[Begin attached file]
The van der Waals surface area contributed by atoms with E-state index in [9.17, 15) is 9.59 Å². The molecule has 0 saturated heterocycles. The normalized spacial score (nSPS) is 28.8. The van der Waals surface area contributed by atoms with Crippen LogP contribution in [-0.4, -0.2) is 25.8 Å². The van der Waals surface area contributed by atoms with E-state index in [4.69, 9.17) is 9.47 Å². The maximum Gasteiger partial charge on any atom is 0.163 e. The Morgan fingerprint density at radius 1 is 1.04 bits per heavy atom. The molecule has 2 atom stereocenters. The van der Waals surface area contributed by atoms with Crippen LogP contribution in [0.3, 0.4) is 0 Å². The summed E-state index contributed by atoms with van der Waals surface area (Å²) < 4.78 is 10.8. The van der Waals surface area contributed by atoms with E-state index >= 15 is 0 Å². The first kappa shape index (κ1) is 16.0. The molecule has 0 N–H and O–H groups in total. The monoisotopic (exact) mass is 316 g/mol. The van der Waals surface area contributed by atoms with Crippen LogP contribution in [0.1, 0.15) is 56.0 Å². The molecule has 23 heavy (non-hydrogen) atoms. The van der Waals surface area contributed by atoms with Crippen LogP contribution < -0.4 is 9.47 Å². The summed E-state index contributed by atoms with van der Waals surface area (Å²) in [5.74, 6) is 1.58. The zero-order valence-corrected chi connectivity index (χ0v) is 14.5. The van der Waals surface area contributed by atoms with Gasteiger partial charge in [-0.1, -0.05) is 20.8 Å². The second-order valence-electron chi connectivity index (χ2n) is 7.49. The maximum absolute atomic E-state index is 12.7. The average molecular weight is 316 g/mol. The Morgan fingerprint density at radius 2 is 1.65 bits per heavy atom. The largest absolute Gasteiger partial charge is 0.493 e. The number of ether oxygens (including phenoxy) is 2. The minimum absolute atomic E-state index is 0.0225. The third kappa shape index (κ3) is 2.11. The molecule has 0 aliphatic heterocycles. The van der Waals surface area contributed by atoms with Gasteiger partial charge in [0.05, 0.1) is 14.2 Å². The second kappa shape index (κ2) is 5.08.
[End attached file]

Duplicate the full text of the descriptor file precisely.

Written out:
The van der Waals surface area contributed by atoms with E-state index in [9.17, 15) is 9.59 Å². The molecule has 0 saturated heterocycles. The normalized spacial score (nSPS) is 28.8. The van der Waals surface area contributed by atoms with Crippen LogP contribution in [-0.4, -0.2) is 25.8 Å². The van der Waals surface area contributed by atoms with E-state index in [4.69, 9.17) is 9.47 Å². The maximum Gasteiger partial charge on any atom is 0.163 e. The Morgan fingerprint density at radius 1 is 1.04 bits per heavy atom. The molecule has 2 atom stereocenters. The van der Waals surface area contributed by atoms with Crippen LogP contribution in [0.3, 0.4) is 0 Å². The summed E-state index contributed by atoms with van der Waals surface area (Å²) < 4.78 is 10.8. The van der Waals surface area contributed by atoms with E-state index >= 15 is 0 Å². The first kappa shape index (κ1) is 16.0. The molecule has 0 N–H and O–H groups in total. The monoisotopic (exact) mass is 316 g/mol. The van der Waals surface area contributed by atoms with Crippen LogP contribution in [0.1, 0.15) is 56.0 Å². The molecule has 23 heavy (non-hydrogen) atoms. The van der Waals surface area contributed by atoms with Crippen LogP contribution < -0.4 is 9.47 Å². The summed E-state index contributed by atoms with van der Waals surface area (Å²) in [5.74, 6) is 1.58. The zero-order valence-corrected chi connectivity index (χ0v) is 14.5. The van der Waals surface area contributed by atoms with Gasteiger partial charge in [-0.1, -0.05) is 20.8 Å². The second-order valence-electron chi connectivity index (χ2n) is 7.49. The maximum absolute atomic E-state index is 12.7. The average molecular weight is 316 g/mol. The Morgan fingerprint density at radius 2 is 1.65 bits per heavy atom. The largest absolute Gasteiger partial charge is 0.493 e. The number of ether oxygens (including phenoxy) is 2. The minimum absolute atomic E-state index is 0.0225. The third kappa shape index (κ3) is 2.11. The molecule has 0 aliphatic heterocycles. The van der Waals surface area contributed by atoms with Gasteiger partial charge in [0.05, 0.1) is 14.2 Å². The second kappa shape index (κ2) is 5.08.